Wednesday, December 22, 2010

Welcome to my Australian Dictionary blog

Hi,

I've been building dictionaries since 2003 and my work is now the basis of dictionaries used by projects such as Google Chrome, Firefox and OpenOffice.org. A couple of years ago I decided since there really wasn't any involvement by others short of taking my work, that I'd start again. To provide the dictionary I'd always wanted but didn't realise it didn't exist. I wanted a dictionary which provided the preferred Australian English spelling.

Now most people don't even realise this is a problem. The most common statement people make is they don't like American spelling. Getting rid of the "ize" spelling variations was easy, but it was just the beginning. The problem was my early work was based on a UK dictionary. I culled over 30,000 words from the UK dictionary before starting to rebuild it. My main tool was the Microsoft spellchecker. Whatever limitations the Microsoft spellchecker contained wouldn't have picked up the errors and I've since identified the Microsoft spellchecker contains over 2,400 words which aren't the preferred spelling. I find many words which should be in the dictionary and many that need to be included. The only way I could ensure a quality product was to start again.

So start again I did about two years ago. This time however, so others didn't just take the work and contribute nothing in return, my work became closed source and copyright. My belief is if people value what I do then a fair exchange of energy shows it is of value. The first product of this work is available online as Word Check. Word Check already contains nearly 60,000 words. Progress is slow as the work is very labour intensive. A single word can take hours to review. Ultimately for me, if something is worth doing, it is worth doing to the best of my ability.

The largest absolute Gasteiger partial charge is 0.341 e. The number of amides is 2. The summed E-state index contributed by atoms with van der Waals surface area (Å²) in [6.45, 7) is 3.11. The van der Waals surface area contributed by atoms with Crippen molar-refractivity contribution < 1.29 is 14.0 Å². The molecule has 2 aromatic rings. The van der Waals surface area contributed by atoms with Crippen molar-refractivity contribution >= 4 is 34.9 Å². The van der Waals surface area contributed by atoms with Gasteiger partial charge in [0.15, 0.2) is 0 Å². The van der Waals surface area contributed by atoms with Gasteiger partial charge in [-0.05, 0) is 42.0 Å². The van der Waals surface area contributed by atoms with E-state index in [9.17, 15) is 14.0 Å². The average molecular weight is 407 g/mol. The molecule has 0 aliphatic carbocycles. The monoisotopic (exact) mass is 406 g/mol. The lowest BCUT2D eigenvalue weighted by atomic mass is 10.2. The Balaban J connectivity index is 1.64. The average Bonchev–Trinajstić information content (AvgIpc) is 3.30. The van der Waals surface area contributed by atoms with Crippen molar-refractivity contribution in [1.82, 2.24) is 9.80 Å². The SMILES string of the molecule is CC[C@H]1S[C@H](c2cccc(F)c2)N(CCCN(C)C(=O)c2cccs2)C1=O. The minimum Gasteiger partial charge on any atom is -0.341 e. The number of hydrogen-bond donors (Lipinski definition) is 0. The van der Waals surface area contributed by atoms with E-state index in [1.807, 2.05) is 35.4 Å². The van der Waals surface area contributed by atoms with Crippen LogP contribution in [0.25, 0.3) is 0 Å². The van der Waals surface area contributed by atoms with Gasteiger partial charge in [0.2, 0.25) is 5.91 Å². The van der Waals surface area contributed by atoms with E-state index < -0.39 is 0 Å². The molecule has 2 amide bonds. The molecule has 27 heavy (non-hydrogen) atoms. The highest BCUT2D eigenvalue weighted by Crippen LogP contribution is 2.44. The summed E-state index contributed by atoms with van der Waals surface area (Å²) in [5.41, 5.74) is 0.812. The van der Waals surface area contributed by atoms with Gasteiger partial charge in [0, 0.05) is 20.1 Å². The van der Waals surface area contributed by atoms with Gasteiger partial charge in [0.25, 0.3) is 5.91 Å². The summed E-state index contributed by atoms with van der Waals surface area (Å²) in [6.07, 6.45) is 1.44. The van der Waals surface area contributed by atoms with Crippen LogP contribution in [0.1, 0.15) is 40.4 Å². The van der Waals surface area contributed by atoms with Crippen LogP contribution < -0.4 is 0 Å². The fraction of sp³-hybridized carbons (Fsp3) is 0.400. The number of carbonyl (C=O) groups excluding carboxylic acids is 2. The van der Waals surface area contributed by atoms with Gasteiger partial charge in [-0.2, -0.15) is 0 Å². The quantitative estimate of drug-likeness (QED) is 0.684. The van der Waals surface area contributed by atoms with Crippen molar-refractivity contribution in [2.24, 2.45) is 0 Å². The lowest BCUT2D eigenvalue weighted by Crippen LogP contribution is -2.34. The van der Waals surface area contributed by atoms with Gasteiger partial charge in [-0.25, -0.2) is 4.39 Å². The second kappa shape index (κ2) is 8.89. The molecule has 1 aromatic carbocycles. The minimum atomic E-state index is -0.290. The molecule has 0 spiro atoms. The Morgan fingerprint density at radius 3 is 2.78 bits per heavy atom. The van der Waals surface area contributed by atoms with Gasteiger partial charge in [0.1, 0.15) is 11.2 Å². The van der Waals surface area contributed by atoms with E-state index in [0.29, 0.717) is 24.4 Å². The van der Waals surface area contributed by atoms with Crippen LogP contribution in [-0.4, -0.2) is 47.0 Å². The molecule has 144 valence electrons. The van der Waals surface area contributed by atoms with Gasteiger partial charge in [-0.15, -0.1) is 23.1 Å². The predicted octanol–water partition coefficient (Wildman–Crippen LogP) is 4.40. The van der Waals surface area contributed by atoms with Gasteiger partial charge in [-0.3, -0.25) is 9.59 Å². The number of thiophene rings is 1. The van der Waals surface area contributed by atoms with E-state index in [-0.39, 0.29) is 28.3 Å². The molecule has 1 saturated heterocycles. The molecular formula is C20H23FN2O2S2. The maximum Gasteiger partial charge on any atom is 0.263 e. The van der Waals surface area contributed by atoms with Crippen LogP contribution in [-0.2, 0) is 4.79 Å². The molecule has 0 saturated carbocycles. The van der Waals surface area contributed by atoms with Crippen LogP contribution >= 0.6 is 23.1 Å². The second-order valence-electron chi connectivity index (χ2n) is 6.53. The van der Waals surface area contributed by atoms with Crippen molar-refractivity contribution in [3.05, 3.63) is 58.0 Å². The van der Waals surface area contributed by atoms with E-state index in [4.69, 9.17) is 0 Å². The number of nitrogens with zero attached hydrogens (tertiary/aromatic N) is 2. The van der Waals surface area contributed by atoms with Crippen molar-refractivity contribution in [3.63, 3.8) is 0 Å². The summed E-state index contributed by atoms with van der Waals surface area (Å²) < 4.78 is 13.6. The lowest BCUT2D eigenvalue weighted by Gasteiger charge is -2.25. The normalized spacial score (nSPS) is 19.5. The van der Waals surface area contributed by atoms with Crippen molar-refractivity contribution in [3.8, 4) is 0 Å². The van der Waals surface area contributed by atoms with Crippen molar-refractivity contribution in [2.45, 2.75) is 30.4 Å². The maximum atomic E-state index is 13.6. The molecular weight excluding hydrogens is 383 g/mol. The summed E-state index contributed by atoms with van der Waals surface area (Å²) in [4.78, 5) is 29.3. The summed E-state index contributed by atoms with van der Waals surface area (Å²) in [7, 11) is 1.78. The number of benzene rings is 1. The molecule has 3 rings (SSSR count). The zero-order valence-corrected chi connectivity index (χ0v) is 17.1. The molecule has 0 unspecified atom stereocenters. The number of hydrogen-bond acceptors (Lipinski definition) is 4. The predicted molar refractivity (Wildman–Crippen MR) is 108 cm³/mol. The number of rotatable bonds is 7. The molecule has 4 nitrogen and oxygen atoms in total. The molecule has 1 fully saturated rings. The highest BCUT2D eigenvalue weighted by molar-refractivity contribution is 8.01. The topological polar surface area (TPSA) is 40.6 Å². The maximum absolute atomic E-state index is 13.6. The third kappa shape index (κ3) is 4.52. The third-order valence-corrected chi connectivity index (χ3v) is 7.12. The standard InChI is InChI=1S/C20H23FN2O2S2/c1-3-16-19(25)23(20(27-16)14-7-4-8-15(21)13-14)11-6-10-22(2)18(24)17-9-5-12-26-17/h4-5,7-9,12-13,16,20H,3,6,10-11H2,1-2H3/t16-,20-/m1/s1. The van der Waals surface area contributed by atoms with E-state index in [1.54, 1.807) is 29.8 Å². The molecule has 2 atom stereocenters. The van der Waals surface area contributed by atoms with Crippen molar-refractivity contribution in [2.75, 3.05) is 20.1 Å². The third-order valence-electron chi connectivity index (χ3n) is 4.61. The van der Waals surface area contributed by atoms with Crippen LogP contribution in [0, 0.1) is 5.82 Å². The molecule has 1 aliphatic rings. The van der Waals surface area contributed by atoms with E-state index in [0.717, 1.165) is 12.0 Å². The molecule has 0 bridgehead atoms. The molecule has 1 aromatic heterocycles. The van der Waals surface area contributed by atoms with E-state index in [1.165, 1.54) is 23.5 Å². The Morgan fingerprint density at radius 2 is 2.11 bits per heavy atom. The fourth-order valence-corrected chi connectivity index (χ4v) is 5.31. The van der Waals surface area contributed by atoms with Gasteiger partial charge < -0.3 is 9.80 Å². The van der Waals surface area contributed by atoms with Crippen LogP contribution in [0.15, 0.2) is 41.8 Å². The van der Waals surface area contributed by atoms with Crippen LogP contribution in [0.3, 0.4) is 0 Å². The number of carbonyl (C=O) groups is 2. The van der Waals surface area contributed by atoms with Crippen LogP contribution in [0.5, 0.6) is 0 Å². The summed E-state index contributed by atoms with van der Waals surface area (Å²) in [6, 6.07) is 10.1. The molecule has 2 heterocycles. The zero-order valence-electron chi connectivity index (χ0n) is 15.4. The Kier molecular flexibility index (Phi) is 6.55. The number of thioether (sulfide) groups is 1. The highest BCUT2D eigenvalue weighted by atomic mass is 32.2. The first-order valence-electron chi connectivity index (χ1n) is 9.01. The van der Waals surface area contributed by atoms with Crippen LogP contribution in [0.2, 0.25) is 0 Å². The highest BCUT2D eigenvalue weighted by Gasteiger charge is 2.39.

So far I've released three products as a result of my dictionary work. Word Check, which is an online tool enabling people to check if they're using the preferred Australian English spelling of a word. The second product is a patch for Outlook Express to provide Australians with at least a UK dictionary, but if they have an older copy of Word or Office, the ability to use Australian English spelling. The patch doesn't use my word list. The third product is a file which provides Microsoft Office users with the preferred Australian English spelling. Any Australian user of Microsoft Office products would benefit from using this work, but usually they aren't even aware they need it. Others know from their writing because they use inconsistent spelling. Others know because they often appear to be using American English. It does affect how others see them through their written word, whether it be in a resume, a report, or a web site. People do notice, but the writer is usually never aware. For example type in mom into a Word document and you'll see no spelling error. The obvious words such as organize or summarize are easy to recognise, but a copy and paste from another source, or a merge of documents can easily lead to inconsistency with both spelling variations contained within a single document. There are many other words which slip under the radar. None of us would consider writing to-day as was done in the past, but a great number write co-operate without realising the preferred style has changed over time. Our habits from school show others a lot more than we realise. My work helps those who are interested in nudging their written work to the next level. A better level.

I will be using this blog to share interesting aspects of words in our language. I'm not a language expert. I make plenty of grammatical and punctuation mistakes like everyone else. What I do, is to take each word and systematically check the word against authoritative resources and determine the preferred Australian English spelling when there is more than a single spelling variation.

I hope you enjoy my journey as I explore the Australian English spelling. My aim on this journey is to provide Australians with the preferred Australian English spelling.

Kelvin Eldridge
The Preferred Australian English spelling